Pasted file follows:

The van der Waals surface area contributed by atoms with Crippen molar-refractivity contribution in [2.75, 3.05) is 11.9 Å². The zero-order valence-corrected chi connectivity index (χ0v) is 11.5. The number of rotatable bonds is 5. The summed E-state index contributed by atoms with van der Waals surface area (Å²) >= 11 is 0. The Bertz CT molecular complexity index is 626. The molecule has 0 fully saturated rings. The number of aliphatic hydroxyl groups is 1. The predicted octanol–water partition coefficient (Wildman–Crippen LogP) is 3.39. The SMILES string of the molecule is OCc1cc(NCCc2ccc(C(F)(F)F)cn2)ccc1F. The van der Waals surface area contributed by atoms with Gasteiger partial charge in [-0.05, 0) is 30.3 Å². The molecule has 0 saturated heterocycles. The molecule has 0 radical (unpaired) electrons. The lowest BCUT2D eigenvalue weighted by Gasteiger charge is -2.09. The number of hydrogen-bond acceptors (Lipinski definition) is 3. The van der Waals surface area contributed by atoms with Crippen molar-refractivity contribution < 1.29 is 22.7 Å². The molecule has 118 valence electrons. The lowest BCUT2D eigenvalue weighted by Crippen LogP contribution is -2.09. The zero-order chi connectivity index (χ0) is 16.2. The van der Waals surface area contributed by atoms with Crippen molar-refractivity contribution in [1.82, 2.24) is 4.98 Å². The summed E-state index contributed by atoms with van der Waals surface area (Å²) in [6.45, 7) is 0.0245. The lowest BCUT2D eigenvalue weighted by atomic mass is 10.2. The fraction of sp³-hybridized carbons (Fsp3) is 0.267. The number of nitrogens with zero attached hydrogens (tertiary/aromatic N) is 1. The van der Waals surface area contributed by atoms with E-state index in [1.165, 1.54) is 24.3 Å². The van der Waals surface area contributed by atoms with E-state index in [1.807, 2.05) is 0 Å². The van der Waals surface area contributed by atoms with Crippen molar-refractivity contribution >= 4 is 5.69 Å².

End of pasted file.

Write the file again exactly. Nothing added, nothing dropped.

The van der Waals surface area contributed by atoms with Crippen molar-refractivity contribution in [2.75, 3.05) is 11.9 Å². The zero-order valence-corrected chi connectivity index (χ0v) is 11.5. The number of rotatable bonds is 5. The summed E-state index contributed by atoms with van der Waals surface area (Å²) >= 11 is 0. The Bertz CT molecular complexity index is 626. The molecule has 0 fully saturated rings. The number of aliphatic hydroxyl groups is 1. The predicted octanol–water partition coefficient (Wildman–Crippen LogP) is 3.39. The SMILES string of the molecule is OCc1cc(NCCc2ccc(C(F)(F)F)cn2)ccc1F. The van der Waals surface area contributed by atoms with Gasteiger partial charge in [-0.05, 0) is 30.3 Å². The molecule has 0 saturated heterocycles. The molecule has 0 radical (unpaired) electrons. The lowest BCUT2D eigenvalue weighted by Gasteiger charge is -2.09. The number of hydrogen-bond acceptors (Lipinski definition) is 3. The van der Waals surface area contributed by atoms with Crippen molar-refractivity contribution < 1.29 is 22.7 Å². The molecule has 118 valence electrons. The lowest BCUT2D eigenvalue weighted by Crippen LogP contribution is -2.09. The zero-order chi connectivity index (χ0) is 16.2. The van der Waals surface area contributed by atoms with Crippen molar-refractivity contribution in [1.82, 2.24) is 4.98 Å². The summed E-state index contributed by atoms with van der Waals surface area (Å²) in [6.45, 7) is 0.0245. The lowest BCUT2D eigenvalue weighted by atomic mass is 10.2. The fraction of sp³-hybridized carbons (Fsp3) is 0.267. The number of nitrogens with zero attached hydrogens (tertiary/aromatic N) is 1. The van der Waals surface area contributed by atoms with E-state index in [1.165, 1.54) is 24.3 Å². The van der Waals surface area contributed by atoms with E-state index in [1.807, 2.05) is 0 Å². The van der Waals surface area contributed by atoms with Crippen molar-refractivity contribution >= 4 is 5.69 Å².